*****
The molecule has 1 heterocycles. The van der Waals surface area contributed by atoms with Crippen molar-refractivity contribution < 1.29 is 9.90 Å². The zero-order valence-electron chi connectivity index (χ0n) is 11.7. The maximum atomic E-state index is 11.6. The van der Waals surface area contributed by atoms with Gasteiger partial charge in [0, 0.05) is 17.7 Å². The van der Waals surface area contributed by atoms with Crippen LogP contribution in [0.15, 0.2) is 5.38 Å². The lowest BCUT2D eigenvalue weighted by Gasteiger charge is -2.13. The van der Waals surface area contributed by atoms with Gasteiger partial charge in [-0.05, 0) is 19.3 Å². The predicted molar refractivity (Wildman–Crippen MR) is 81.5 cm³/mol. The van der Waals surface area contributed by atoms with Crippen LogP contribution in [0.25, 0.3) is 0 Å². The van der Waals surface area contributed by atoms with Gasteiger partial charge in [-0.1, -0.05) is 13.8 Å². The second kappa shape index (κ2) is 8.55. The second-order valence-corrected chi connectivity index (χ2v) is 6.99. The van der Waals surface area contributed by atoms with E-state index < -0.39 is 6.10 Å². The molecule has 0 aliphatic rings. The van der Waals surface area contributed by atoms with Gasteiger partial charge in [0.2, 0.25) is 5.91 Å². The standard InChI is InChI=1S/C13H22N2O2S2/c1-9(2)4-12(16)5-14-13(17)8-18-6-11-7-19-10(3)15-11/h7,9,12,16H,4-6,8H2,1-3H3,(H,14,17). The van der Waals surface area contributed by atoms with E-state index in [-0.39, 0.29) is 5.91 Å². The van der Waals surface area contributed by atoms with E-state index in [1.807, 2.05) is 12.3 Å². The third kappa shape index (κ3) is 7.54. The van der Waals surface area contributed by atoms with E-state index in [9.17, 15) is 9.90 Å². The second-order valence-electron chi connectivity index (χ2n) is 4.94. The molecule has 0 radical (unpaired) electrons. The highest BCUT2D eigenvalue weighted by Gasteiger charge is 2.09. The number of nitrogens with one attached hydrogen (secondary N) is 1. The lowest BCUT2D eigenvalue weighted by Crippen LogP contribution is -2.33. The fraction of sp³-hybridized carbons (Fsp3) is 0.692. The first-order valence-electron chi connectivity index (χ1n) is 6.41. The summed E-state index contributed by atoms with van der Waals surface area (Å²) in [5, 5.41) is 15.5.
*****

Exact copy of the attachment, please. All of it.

The molecule has 1 heterocycles. The van der Waals surface area contributed by atoms with Crippen molar-refractivity contribution < 1.29 is 9.90 Å². The zero-order valence-electron chi connectivity index (χ0n) is 11.7. The maximum atomic E-state index is 11.6. The van der Waals surface area contributed by atoms with Gasteiger partial charge in [0, 0.05) is 17.7 Å². The van der Waals surface area contributed by atoms with Crippen LogP contribution in [0.15, 0.2) is 5.38 Å². The lowest BCUT2D eigenvalue weighted by Gasteiger charge is -2.13. The van der Waals surface area contributed by atoms with Gasteiger partial charge in [-0.05, 0) is 19.3 Å². The predicted molar refractivity (Wildman–Crippen MR) is 81.5 cm³/mol. The van der Waals surface area contributed by atoms with Crippen LogP contribution in [0.25, 0.3) is 0 Å². The van der Waals surface area contributed by atoms with Gasteiger partial charge in [-0.1, -0.05) is 13.8 Å². The second kappa shape index (κ2) is 8.55. The second-order valence-corrected chi connectivity index (χ2v) is 6.99. The van der Waals surface area contributed by atoms with E-state index < -0.39 is 6.10 Å². The molecule has 0 aliphatic rings. The van der Waals surface area contributed by atoms with Gasteiger partial charge in [0.2, 0.25) is 5.91 Å². The standard InChI is InChI=1S/C13H22N2O2S2/c1-9(2)4-12(16)5-14-13(17)8-18-6-11-7-19-10(3)15-11/h7,9,12,16H,4-6,8H2,1-3H3,(H,14,17). The van der Waals surface area contributed by atoms with E-state index in [-0.39, 0.29) is 5.91 Å². The van der Waals surface area contributed by atoms with E-state index in [1.807, 2.05) is 12.3 Å². The third kappa shape index (κ3) is 7.54. The van der Waals surface area contributed by atoms with E-state index in [9.17, 15) is 9.90 Å². The second-order valence-electron chi connectivity index (χ2n) is 4.94. The molecule has 0 radical (unpaired) electrons. The highest BCUT2D eigenvalue weighted by Gasteiger charge is 2.09. The number of nitrogens with one attached hydrogen (secondary N) is 1. The lowest BCUT2D eigenvalue weighted by Crippen LogP contribution is -2.33. The fraction of sp³-hybridized carbons (Fsp3) is 0.692. The first-order valence-electron chi connectivity index (χ1n) is 6.41. The summed E-state index contributed by atoms with van der Waals surface area (Å²) in [5, 5.41) is 15.5.